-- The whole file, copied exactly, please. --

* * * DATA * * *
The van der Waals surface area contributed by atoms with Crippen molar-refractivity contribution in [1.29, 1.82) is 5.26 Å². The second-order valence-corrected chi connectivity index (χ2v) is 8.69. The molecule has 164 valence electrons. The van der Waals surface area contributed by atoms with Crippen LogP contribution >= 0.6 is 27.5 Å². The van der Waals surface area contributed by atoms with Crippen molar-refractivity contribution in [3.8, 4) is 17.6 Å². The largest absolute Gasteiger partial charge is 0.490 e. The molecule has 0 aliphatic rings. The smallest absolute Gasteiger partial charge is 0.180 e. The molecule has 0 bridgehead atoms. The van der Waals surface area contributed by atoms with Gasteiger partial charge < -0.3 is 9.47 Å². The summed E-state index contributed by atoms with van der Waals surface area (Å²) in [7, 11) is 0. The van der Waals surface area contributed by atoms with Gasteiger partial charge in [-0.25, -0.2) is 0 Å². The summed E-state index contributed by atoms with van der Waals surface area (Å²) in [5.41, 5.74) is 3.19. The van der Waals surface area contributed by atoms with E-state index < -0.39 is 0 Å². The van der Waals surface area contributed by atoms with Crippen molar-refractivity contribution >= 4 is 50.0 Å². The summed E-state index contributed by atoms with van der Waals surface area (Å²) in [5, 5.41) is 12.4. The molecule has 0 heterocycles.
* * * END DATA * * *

The van der Waals surface area contributed by atoms with Crippen molar-refractivity contribution in [1.29, 1.82) is 5.26 Å². The second-order valence-corrected chi connectivity index (χ2v) is 8.69. The molecule has 164 valence electrons. The van der Waals surface area contributed by atoms with Crippen LogP contribution >= 0.6 is 27.5 Å². The van der Waals surface area contributed by atoms with Crippen molar-refractivity contribution in [3.8, 4) is 17.6 Å². The largest absolute Gasteiger partial charge is 0.490 e. The molecule has 0 aliphatic rings. The smallest absolute Gasteiger partial charge is 0.180 e. The molecule has 0 bridgehead atoms. The van der Waals surface area contributed by atoms with Gasteiger partial charge < -0.3 is 9.47 Å². The summed E-state index contributed by atoms with van der Waals surface area (Å²) in [7, 11) is 0. The van der Waals surface area contributed by atoms with Gasteiger partial charge in [-0.25, -0.2) is 0 Å². The summed E-state index contributed by atoms with van der Waals surface area (Å²) in [5.41, 5.74) is 3.19. The van der Waals surface area contributed by atoms with E-state index < -0.39 is 0 Å². The van der Waals surface area contributed by atoms with Crippen molar-refractivity contribution >= 4 is 50.0 Å². The summed E-state index contributed by atoms with van der Waals surface area (Å²) in [5, 5.41) is 12.4. The molecule has 0 heterocycles.